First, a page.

Clearly, additional investigation is necessary to elucidate the role of TLR4R signaling in human IBD. In normal intestinal tissue, epithelial cells express little TLR4/MD-2/CD14 and are relatively unresponsive to LPS (34, 35). However, m-Iccl2 cells derived from the crypt epithelium of the murine small intestine express TLR4 internally, and internalization of LPS is required for TLR4R complex signaling (36). Furthermore, human patients with IBD have increased TLR4, but not TLR2, expression on their intestinal epithelial cells and increased TLR4 and TLR2 expression on lamina propria monocytes (37, 38). These data confirm the expression of TLR4 in sites of inflammation in the intestine, although it is not yet clear whether expression of TLR4 on the intestinal epithelium is a cause and/or effect of the development of IBD. Although the definitive role for TLR4 in human IBD remains to be determined, the evidence we present here clearly suggest that TLR4 may be a critical therapeutic target for this disease.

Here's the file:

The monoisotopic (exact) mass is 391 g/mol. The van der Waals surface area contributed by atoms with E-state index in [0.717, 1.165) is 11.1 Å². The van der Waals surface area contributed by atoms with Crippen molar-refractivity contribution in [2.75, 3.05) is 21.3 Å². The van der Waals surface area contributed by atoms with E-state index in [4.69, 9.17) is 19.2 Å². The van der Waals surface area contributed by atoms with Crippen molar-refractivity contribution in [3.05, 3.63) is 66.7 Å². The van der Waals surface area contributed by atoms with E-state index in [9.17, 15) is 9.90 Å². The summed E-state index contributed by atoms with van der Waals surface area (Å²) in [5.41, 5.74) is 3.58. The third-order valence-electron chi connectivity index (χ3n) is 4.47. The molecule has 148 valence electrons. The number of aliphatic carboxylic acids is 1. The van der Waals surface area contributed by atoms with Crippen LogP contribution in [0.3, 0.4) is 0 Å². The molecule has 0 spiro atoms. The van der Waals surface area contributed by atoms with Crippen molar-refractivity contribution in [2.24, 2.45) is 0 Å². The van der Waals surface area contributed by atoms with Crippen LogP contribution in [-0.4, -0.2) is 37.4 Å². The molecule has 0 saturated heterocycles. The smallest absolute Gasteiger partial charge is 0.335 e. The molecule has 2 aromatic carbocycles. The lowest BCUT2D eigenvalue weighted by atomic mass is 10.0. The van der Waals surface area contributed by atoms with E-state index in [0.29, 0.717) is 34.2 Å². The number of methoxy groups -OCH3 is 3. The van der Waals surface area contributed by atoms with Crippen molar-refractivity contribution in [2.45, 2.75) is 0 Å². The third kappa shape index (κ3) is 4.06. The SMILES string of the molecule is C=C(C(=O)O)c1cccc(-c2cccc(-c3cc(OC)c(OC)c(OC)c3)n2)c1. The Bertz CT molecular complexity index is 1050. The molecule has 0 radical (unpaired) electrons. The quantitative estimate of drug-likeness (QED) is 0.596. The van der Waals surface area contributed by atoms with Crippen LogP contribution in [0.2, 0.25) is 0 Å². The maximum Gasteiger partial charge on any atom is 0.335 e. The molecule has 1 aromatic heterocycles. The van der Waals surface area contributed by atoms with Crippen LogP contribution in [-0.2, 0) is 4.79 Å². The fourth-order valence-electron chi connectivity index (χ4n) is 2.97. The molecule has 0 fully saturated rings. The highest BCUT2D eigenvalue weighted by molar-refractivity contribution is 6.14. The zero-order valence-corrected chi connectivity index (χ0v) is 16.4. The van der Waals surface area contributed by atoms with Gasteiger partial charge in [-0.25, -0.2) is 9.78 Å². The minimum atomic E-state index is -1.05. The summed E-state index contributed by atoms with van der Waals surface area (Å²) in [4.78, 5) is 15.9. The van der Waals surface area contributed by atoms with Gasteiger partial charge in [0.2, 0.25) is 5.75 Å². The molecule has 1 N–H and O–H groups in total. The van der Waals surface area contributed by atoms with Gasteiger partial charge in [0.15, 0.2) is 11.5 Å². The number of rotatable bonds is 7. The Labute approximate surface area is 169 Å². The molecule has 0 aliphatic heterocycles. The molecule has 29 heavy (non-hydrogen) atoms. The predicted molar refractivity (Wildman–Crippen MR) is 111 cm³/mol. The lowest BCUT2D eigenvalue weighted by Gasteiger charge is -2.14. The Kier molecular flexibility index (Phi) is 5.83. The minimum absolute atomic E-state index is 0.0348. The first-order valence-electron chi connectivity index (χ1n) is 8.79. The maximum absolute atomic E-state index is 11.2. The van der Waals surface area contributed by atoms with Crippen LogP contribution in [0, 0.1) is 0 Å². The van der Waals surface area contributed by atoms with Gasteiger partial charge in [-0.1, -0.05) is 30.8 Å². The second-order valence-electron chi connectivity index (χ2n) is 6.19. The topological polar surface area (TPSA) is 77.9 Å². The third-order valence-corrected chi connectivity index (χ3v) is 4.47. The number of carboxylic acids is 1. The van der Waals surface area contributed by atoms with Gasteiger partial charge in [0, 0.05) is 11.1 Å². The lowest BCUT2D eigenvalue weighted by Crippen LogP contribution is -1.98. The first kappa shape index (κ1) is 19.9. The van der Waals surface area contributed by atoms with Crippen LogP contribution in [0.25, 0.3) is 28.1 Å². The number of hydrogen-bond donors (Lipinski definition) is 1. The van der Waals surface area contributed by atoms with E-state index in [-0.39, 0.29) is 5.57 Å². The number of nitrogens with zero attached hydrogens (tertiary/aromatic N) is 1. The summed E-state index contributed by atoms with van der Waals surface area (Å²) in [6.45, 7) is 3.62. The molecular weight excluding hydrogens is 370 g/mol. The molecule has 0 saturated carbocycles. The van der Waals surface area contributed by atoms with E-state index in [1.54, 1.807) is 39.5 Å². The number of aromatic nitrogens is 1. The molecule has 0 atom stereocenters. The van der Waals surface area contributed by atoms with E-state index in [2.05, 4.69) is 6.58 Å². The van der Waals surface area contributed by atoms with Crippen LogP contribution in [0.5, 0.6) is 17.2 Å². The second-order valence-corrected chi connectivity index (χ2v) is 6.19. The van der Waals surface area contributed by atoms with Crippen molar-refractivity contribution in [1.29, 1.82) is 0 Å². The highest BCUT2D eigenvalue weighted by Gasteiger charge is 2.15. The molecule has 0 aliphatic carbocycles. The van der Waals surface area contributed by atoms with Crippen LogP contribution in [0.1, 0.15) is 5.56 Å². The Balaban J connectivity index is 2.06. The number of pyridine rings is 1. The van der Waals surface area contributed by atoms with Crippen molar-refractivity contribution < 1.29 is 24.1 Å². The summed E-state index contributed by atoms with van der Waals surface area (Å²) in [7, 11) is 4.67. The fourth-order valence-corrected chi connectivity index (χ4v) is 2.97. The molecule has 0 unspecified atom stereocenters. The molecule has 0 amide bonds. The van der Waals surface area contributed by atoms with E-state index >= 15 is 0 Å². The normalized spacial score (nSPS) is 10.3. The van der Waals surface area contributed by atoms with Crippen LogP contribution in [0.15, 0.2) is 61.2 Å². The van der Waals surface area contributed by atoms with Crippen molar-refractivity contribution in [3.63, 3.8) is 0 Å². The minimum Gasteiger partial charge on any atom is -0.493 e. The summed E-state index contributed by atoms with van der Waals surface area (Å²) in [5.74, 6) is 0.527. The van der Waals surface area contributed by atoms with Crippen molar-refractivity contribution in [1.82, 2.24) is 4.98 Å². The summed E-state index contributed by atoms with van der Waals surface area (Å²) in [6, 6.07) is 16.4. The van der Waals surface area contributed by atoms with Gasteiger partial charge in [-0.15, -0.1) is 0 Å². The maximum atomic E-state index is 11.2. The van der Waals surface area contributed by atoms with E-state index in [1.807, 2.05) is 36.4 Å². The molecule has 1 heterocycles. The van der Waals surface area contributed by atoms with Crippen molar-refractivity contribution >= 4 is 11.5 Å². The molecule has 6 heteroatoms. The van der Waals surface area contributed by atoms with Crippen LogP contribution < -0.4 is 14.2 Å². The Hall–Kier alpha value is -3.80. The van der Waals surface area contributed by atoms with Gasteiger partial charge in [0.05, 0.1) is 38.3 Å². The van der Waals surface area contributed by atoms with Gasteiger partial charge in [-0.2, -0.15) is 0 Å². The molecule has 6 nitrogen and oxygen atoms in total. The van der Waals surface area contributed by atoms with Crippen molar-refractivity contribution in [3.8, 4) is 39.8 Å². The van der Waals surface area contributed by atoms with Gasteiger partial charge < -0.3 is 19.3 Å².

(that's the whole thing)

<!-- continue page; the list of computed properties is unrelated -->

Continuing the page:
We thank Drs. Sally Mossman, Mark Alderson, and Ken Grabstein for helpful discussions of this manuscript and Andrea Reitsma for expert technical assistance.

A. Mozaffarian, D. A. Johnson, D. H. Persing, P. Probst, E. Jeffery, and S. P. Fling are current employees with stock or equity interests in Corixa Corporation. A. G. Stover, R. T. Crane, R. M. Hershberg, and M. M. Fort were previous (within the past 5 years) employees of Corixa Corporation. H. Bielefeldt-Ohmann was paid as a consultant for these studies.

The costs of publication of this article were defrayed in part by the payment of page charges. This article must therefore be hereby marked advertisement in accordance with 18 U.S.C. Section 1734 solely to indicate this fact.

1

This work was supported by Corixa Corporation and by Contract N66001-01-C-8007 (to D.H.P.) from the Defense Advanced Research Projects Agency.

5

Abbreviations used in this paper: IBD, inflammatory bowel disease; PRR, pattern recognition receptor; AGP, aminoalkyl-glucosaminide-phosphate; SAC, secondary fatty acyl chain; DSS, dextran sodium sulfate; MPL, monophosphoryl lipid A; MDR1a, multidrug resistance gene 1a; AF, aqueous formulation containing 216 μg/ml dipalmitoylphosphatidyl choline; TeoA, formulation containing triethanolamine; DAI, disease activity index; KO, knockout.